Sculpt a set of lean, hard and defined abs and build a six-pack to be proud of at home or in the gym with our rundown of the best abs-focused dumbbell exercises
Clearly defined and visible abs ranks near the top of most men’s better-body wish-list – and with good reason. Nothing proves physical fitness or athletic capability as much as a sculpted, rippling six-pack.
If you want to get rid of your beer belly and replace it with rock-hard abs, then there’s no better place to start than with these dumbbell exercises we’ve specially selected for their core-crafting power.
Each move will work your core in a slightly different way so you can do them individually, or why not combine all the moves into a fat-torching, stomach-scultping circuit?
Simply do eight to 10 reps of each exercise, rest 10 seconds, then start the next move, repeating this work-then-rest pattern until you’ve finished the final exercise. At that point rest for 60 seconds the restart the circuit, and do between three and six circuits in total (depending on your current fitness level or on your fitness experience).
Don’t have dumbbells? Try these no-kit bodyweight-only six-pack moves to sculpt hard abs!
Dumbbell goblet squat
Why? Your abs must work really hard to keep your torso upright and stable as you squat down and up.
How? Stand tall with your feet shoulder-width apart gripping a dumbbell in both hands against your chest. Keeping your chin and chest up, your back straight and your abs tight (exactly like you brace and tense them if you were about to receive a punch to your stomach), bend your knees and push your bum backwards to squat down until your thighs (upper legs) are at least parallel to the ground. Pause for a second, then push down powerfully through your heels to stand back up, keeping the dumbbell locked in position against your chest on the way down and the way back up. That’s one rep.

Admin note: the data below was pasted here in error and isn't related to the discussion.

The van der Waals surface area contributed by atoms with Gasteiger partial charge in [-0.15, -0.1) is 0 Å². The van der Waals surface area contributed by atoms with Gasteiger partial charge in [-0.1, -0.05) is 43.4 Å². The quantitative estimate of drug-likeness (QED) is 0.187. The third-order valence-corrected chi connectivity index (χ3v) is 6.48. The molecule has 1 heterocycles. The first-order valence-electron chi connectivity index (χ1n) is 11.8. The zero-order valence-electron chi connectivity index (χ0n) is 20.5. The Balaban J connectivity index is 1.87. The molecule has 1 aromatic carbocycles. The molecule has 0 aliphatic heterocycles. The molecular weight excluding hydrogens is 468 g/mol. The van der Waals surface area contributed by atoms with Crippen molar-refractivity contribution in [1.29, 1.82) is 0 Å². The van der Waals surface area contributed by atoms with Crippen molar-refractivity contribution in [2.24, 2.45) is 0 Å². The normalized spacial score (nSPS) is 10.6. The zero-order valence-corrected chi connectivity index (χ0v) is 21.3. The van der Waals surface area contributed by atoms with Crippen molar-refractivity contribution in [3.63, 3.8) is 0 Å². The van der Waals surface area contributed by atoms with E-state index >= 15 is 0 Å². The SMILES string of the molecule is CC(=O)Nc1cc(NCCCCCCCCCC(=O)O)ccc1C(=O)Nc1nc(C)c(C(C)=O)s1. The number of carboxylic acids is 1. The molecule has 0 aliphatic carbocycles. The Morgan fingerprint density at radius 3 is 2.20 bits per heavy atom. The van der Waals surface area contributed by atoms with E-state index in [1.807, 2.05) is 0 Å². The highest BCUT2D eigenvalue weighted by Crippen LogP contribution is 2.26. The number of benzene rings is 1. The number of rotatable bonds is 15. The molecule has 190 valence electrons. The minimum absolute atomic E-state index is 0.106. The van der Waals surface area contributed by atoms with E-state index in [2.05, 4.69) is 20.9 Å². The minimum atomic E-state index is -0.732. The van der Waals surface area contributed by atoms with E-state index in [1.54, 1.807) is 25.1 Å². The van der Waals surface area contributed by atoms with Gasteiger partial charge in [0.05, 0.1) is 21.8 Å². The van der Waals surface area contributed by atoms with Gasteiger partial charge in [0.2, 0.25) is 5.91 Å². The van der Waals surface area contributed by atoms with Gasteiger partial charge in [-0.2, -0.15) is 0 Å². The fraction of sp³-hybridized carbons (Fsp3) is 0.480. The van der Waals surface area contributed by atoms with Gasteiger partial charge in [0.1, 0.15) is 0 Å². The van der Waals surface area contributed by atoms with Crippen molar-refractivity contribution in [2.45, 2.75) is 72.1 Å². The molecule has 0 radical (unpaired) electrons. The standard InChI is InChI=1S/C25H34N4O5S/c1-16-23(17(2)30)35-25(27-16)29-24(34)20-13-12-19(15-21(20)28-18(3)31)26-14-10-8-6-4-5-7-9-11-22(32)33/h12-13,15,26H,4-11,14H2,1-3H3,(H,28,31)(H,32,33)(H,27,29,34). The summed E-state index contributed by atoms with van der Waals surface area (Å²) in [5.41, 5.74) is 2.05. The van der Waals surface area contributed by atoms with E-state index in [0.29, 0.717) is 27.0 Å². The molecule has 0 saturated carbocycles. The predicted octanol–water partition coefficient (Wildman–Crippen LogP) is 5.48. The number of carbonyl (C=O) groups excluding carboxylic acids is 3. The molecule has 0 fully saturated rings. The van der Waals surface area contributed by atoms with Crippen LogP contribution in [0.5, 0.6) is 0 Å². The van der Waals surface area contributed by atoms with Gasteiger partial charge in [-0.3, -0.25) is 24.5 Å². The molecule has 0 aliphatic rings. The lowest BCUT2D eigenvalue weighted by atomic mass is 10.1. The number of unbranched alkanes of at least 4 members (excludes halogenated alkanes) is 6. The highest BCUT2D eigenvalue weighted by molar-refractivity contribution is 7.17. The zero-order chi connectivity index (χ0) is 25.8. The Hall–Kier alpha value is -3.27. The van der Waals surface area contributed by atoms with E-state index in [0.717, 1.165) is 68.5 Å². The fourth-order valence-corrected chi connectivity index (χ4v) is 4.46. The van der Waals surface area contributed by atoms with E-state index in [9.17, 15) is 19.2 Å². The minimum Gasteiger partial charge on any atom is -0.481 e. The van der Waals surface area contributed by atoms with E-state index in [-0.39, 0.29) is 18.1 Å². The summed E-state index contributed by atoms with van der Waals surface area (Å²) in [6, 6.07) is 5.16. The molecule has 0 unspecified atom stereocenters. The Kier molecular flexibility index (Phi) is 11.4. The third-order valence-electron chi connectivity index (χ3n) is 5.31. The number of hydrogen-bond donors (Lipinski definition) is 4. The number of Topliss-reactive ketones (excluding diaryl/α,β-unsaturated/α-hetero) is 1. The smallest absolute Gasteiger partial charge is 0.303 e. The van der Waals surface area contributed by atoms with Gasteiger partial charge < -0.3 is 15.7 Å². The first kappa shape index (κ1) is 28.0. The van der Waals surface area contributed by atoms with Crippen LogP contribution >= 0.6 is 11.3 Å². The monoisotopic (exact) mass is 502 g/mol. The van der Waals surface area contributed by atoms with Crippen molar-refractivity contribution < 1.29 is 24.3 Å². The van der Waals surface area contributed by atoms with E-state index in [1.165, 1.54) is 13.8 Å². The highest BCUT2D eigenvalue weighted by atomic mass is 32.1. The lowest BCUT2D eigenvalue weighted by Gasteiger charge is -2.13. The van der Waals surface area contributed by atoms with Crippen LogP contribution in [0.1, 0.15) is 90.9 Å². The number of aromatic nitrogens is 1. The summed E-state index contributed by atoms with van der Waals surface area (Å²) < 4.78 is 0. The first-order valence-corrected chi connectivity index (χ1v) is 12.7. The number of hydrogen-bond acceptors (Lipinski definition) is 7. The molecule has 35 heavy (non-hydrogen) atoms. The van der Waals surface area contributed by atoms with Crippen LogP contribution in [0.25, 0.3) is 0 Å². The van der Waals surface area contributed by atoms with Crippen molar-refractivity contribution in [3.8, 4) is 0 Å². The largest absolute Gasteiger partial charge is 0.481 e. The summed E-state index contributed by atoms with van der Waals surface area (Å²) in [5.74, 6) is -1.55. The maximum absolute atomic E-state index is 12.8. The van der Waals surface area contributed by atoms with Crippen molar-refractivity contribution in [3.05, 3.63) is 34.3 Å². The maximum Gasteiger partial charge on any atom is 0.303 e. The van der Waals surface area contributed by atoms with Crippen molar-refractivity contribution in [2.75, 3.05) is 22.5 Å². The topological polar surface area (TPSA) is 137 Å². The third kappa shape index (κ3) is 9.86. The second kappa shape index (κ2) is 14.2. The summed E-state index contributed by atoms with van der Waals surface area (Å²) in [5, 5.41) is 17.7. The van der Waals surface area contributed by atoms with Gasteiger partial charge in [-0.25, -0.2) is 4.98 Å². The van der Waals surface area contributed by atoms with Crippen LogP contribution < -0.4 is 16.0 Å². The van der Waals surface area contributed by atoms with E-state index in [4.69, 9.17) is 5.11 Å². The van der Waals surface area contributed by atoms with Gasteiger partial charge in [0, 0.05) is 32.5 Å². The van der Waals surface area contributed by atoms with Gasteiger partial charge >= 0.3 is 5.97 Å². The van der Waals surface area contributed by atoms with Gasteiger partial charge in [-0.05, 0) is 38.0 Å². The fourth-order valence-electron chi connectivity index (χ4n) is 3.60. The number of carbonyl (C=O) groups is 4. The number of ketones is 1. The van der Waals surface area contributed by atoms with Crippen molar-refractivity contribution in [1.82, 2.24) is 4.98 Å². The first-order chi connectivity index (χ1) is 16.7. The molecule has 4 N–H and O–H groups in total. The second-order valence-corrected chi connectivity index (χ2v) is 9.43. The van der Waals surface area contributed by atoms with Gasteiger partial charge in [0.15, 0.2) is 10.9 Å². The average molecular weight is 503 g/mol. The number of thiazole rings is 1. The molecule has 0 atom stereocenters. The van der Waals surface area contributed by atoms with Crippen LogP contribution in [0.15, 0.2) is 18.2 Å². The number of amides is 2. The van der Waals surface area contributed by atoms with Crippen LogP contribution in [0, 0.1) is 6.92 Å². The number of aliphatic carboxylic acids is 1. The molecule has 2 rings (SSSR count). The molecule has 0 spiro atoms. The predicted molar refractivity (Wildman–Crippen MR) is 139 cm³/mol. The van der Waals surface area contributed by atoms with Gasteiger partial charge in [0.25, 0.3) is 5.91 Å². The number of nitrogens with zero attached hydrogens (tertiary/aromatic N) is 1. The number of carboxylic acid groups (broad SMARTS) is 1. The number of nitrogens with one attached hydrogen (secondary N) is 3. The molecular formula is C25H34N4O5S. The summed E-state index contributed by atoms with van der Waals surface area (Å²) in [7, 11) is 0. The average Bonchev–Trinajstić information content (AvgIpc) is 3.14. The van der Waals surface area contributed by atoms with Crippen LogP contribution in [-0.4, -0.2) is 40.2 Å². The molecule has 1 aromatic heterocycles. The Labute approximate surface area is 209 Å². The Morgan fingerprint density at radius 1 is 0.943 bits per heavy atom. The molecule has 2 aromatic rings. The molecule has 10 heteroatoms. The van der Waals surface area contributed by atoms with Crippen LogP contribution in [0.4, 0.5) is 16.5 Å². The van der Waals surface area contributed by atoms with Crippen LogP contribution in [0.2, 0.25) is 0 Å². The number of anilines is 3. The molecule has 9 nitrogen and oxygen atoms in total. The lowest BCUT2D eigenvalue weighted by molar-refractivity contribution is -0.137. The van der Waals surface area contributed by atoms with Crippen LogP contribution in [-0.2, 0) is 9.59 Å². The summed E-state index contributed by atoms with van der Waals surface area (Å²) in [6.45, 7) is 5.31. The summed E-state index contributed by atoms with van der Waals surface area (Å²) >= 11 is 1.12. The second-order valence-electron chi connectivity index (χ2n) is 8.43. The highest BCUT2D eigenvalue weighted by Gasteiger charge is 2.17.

Why? Your abs have to be fully engaged and working hard to prevent your torso from falling forwards, backwards or to the sides as you lunge down and up.
How? Stand tall with your feet shoulder-width apart gripping a dumbbell in each hand by your sides. With your eyes looking forward to prevent your chin falling towards your chest, tighten your abs, then take a big step forward with your left leg. Plant it on the floor then bend both knees to lunge down. Pause at the bottom for a second, the push up off your front foot and step back to the start position. Repeat the movement with your right leg. That’s one rep.
Why? Most people think press-ups are only worth doing when you want to build a bigger, stronger and wider chest, but they also involve your triceps and shoulders, not to mention your entire abdominal region which must be firing on all cylinders to maintain a straight and stable body throughout every single rep.
How? Start in a press-up position with each hand gripping a dumbbell handle harder. Tense your abs so that your body forms a completely straight line from the back of your head right down to your heels. Maintaining a straight back, bend your elbows (keeping them tucked into your sides, and not flaring out to the sides) to lower your chest down to the ground. Pause at the bottom then press back up to return to the start. That’s one rep.
Dumbbell renegade row